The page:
The waitress brought one milk back to the table. She only knew what she saw, and that was a three hundred plus pound woman with a big plate of food in front of her, and nothing in front of my children. I was in the process of cutting some turkey for my kids and myself. She was not privy to me giving them more than I got, only that I had a knife and fork in hand and looked as if I were about to eat a big plate of food. The waitress checked me out, noting my girth, and probably thought the children wouldn’t end up with so much as a bite of food, or a sip of the milk. The milk was also in front of me; but she didn’t know it didn’t stay there long. She sort of left with a harrumph, and went to wait on other diners.

We each ate our food, and had a good meal, when the waitress arrived again to take our pie order. One wanted mince and one wanted pumpkin or vice versa. Anyway, I settled it. I told the waitress, once again, that we were only entitled to one dessert, and we would have pumpkin, something easy to split for the 3 of us, and that all of us liked. She left in a huff, perhaps even harrumphier than she was before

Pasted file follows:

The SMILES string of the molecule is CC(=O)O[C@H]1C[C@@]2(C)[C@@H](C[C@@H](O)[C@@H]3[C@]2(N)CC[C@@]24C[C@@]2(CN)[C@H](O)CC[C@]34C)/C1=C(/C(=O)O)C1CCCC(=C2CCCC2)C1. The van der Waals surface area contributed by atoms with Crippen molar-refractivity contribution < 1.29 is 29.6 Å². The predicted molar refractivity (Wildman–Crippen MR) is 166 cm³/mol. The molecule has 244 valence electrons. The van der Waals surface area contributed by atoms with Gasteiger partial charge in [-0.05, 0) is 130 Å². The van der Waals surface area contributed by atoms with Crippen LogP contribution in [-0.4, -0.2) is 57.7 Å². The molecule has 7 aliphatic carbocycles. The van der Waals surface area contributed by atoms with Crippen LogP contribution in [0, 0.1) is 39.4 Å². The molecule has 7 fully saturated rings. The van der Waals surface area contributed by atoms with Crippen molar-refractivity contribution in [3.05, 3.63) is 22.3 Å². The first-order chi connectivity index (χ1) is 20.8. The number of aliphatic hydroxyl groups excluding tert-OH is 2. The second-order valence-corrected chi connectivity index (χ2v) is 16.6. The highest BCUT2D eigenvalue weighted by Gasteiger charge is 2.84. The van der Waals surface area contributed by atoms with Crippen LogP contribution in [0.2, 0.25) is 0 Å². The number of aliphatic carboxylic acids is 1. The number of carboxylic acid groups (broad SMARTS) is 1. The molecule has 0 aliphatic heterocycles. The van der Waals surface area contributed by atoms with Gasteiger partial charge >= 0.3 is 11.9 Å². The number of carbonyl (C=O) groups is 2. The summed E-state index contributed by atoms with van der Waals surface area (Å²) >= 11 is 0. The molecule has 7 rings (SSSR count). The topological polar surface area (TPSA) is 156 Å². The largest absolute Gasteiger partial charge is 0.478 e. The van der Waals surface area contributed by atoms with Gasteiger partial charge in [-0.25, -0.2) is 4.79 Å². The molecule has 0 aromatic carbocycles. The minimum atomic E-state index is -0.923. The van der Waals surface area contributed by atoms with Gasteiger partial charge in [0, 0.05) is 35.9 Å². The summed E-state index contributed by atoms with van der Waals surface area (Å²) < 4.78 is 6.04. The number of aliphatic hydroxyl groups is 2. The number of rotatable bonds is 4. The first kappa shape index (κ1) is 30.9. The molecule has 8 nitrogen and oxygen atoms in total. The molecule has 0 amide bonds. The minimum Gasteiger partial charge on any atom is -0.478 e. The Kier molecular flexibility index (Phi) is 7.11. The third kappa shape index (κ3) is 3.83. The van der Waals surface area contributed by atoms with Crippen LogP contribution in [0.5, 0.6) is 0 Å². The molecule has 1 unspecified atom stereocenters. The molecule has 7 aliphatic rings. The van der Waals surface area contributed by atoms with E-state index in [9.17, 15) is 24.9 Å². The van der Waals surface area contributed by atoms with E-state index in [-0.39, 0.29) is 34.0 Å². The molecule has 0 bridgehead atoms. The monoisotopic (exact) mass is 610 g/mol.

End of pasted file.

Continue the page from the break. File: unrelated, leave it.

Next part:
I distinctly told her one piece of pumpkin pie. She came back with 2 pieces of pie, one pumpkin, one mince, and a dollop of whipped cream on top of each. With a final flair of hurrumphyness, she slams them down a bit, one in front of each child, not to scare the children, but to be sure I noticed. She gave them each a fork, and then looke









pack coffee end table set







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round table dining room set

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1950'S KITCHEN TABLE AND CHAIRS

  • 1950's kitchen table and chairs, antique tiffany table lamp, cheap plastic folding table, square wooden coffee tables